Real Estate News

Five Lease Items You Didn’t Know You Could Negotiate

When signing a lease, it is important to know what you can, and should negotiate on.

rental negotiations

Its no secret that leases are pretty tricky things. From the overly-verbose language to the pages and pages of initials and signatures, most of the time renters just want to get it over with, and move in. A savvy renter however, should know that there are certain things you can negotiate, to get yourself a sweeter deal. Here are five things that most people don’t realize are negotiable.

1) Security deposits often have statutes and limits in some jurisdictions, so if a number seems to high, it doesn’t hurt to counter with a lower offer. If a landlord really needs to rent out a place, they might be willing to agree to a better price.

2) Pet policies are normally pretty set in stone, but if your pet is small, quiet, and/or well behaved you may be able to get your landlord to budge. You may have to pay a deposit, or a little extra rent each month, but man’s best friends are always worth it.

3) Amenity access often costs extra, especially for a pool or fitness center, but you may be able to work these fees into your monthly rent. If you have a good record of on-time payments, many times you can negotiate these amenities when you resign.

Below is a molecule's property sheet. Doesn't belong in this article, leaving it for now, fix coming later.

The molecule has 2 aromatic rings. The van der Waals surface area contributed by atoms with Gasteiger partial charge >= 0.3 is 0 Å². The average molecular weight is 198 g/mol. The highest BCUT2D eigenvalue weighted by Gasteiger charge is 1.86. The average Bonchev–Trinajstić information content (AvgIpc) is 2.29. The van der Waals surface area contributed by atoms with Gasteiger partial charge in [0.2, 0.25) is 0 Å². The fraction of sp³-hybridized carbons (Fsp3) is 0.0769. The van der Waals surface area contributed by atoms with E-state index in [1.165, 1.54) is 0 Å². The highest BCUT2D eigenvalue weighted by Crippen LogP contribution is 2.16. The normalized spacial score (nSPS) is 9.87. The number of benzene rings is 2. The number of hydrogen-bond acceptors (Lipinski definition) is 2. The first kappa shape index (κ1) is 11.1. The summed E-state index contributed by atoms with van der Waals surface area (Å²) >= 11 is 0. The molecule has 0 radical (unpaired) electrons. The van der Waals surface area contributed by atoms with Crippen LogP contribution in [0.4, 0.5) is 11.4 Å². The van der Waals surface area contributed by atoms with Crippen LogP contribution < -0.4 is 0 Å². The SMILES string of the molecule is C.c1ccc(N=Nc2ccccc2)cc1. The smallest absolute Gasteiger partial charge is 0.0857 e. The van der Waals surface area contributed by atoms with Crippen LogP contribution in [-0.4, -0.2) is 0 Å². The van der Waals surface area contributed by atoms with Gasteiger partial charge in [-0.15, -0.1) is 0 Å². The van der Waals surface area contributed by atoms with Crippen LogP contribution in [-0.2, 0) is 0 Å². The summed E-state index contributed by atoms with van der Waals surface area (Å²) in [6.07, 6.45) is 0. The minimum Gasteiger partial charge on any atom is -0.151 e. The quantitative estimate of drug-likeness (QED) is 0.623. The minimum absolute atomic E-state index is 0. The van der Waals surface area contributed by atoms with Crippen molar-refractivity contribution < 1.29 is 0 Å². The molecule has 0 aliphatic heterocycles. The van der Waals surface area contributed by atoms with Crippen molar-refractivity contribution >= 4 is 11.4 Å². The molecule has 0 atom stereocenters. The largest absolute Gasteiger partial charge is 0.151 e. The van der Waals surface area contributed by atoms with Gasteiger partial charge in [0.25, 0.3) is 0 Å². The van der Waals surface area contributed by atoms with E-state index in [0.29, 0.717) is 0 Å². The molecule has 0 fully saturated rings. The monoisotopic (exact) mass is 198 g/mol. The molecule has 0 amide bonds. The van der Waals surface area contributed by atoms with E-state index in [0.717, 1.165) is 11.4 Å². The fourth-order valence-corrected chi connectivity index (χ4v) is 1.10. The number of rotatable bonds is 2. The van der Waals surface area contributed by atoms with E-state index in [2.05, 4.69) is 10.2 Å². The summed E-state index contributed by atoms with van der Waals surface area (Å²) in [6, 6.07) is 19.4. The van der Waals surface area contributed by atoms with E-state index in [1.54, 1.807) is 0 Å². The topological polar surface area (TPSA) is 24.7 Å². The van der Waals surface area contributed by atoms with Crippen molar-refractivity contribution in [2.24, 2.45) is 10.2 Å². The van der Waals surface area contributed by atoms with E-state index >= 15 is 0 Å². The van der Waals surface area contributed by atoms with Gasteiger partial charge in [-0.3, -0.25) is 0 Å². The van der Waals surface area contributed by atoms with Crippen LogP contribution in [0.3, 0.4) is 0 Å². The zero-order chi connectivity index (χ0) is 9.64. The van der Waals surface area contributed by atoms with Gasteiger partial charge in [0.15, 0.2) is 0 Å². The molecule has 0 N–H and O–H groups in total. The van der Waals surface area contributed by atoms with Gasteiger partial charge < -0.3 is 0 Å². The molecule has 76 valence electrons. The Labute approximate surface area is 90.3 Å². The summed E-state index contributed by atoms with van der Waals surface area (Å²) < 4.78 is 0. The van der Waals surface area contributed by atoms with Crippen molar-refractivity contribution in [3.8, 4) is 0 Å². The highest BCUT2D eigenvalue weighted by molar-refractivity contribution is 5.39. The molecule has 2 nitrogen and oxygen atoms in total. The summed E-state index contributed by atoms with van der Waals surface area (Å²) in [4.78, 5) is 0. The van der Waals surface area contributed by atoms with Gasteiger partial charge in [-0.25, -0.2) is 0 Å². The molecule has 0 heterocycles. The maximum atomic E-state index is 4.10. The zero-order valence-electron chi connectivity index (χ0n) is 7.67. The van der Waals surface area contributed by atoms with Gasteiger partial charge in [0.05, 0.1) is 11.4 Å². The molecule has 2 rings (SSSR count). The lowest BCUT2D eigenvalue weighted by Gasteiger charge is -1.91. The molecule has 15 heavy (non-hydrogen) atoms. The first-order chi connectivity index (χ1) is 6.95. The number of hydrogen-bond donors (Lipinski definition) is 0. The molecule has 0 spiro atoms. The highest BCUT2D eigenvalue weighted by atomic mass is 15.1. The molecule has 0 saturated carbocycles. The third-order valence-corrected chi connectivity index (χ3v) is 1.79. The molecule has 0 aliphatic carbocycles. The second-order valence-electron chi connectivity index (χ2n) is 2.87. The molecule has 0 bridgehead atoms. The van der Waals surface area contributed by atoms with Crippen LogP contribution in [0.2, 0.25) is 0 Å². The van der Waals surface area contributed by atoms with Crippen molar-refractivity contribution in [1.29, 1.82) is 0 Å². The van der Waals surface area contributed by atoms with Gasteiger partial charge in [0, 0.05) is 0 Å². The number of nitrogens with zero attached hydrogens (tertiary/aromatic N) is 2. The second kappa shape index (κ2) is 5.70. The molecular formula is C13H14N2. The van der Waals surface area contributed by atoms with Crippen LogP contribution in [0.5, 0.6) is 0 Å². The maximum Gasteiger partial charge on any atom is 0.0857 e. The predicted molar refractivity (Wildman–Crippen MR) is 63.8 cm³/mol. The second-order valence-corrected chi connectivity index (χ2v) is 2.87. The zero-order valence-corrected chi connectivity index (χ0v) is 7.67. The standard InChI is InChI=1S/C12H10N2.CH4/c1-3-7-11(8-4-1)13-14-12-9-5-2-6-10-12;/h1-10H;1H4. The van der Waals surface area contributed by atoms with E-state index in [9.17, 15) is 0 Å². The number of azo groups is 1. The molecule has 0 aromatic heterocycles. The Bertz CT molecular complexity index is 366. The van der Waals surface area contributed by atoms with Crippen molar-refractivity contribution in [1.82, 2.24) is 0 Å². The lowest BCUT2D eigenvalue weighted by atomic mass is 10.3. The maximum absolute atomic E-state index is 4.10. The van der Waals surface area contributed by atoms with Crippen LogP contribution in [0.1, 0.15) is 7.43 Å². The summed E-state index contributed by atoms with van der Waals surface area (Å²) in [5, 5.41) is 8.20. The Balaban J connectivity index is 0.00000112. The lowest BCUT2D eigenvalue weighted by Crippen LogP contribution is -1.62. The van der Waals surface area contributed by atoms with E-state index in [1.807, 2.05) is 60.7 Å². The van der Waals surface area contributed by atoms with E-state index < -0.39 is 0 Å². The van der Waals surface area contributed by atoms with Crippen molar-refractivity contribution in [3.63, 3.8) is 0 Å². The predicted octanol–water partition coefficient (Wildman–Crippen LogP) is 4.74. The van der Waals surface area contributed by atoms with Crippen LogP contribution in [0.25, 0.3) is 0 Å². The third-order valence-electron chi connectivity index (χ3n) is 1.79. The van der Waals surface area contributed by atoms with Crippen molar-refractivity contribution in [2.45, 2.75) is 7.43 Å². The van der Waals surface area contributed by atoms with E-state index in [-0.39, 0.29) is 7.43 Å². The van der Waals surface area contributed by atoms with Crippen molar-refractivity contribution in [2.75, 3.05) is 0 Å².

READ MORE: Four Don’ts to Home Buying

4) Parking passes can be a real problem for people who like to host events, but it never hurts to try and squeeze in one or two more passes. A landlord is likely to agree to this if you are close to signing the lease, but still have time to walk away.

5) Monthly rent is a difficult thing to negotiate, but it isn’t impossible. Chances are, the introductory rent is actually higher than necessary for profit, so if you are the type of renter that has a pristine record, it is definitely worth it to ask for a reduction, although you should remain respectful of the landlord’s position, and never try to lowball them. The best way to get your rent reduced is to come prepared with research of comparable rental rates in the area.

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About the author

Gary Adrian Randall